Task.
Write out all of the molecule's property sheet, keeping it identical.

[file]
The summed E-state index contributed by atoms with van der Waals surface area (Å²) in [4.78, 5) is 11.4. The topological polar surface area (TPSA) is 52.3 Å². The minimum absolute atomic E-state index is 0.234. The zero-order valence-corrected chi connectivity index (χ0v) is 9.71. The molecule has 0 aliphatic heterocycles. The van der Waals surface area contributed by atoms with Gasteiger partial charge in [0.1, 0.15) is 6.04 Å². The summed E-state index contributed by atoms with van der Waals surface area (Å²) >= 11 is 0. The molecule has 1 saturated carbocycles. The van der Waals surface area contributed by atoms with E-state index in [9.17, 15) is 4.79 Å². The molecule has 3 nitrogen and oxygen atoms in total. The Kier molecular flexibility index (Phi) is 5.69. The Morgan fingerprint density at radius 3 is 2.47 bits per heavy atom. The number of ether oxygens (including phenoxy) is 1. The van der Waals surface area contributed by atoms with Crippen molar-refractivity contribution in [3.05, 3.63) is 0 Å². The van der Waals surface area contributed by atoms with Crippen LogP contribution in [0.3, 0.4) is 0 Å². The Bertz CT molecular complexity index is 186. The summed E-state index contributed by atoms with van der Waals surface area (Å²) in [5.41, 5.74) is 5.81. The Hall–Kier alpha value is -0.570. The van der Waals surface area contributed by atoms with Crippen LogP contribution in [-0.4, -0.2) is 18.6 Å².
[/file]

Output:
The summed E-state index contributed by atoms with van der Waals surface area (Å²) in [4.78, 5) is 11.4. The topological polar surface area (TPSA) is 52.3 Å². The minimum absolute atomic E-state index is 0.234. The zero-order valence-corrected chi connectivity index (χ0v) is 9.71. The molecule has 0 aliphatic heterocycles. The van der Waals surface area contributed by atoms with Gasteiger partial charge in [0.1, 0.15) is 6.04 Å². The summed E-state index contributed by atoms with van der Waals surface area (Å²) >= 11 is 0. The molecule has 1 saturated carbocycles. The van der Waals surface area contributed by atoms with E-state index in [9.17, 15) is 4.79 Å². The molecule has 3 nitrogen and oxygen atoms in total. The Kier molecular flexibility index (Phi) is 5.69. The Morgan fingerprint density at radius 3 is 2.47 bits per heavy atom. The number of ether oxygens (including phenoxy) is 1. The van der Waals surface area contributed by atoms with Crippen molar-refractivity contribution in [3.05, 3.63) is 0 Å². The van der Waals surface area contributed by atoms with Crippen LogP contribution in [0.3, 0.4) is 0 Å². The Bertz CT molecular complexity index is 186. The summed E-state index contributed by atoms with van der Waals surface area (Å²) in [5.41, 5.74) is 5.81. The Hall–Kier alpha value is -0.570. The van der Waals surface area contributed by atoms with Crippen LogP contribution in [-0.4, -0.2) is 18.6 Å².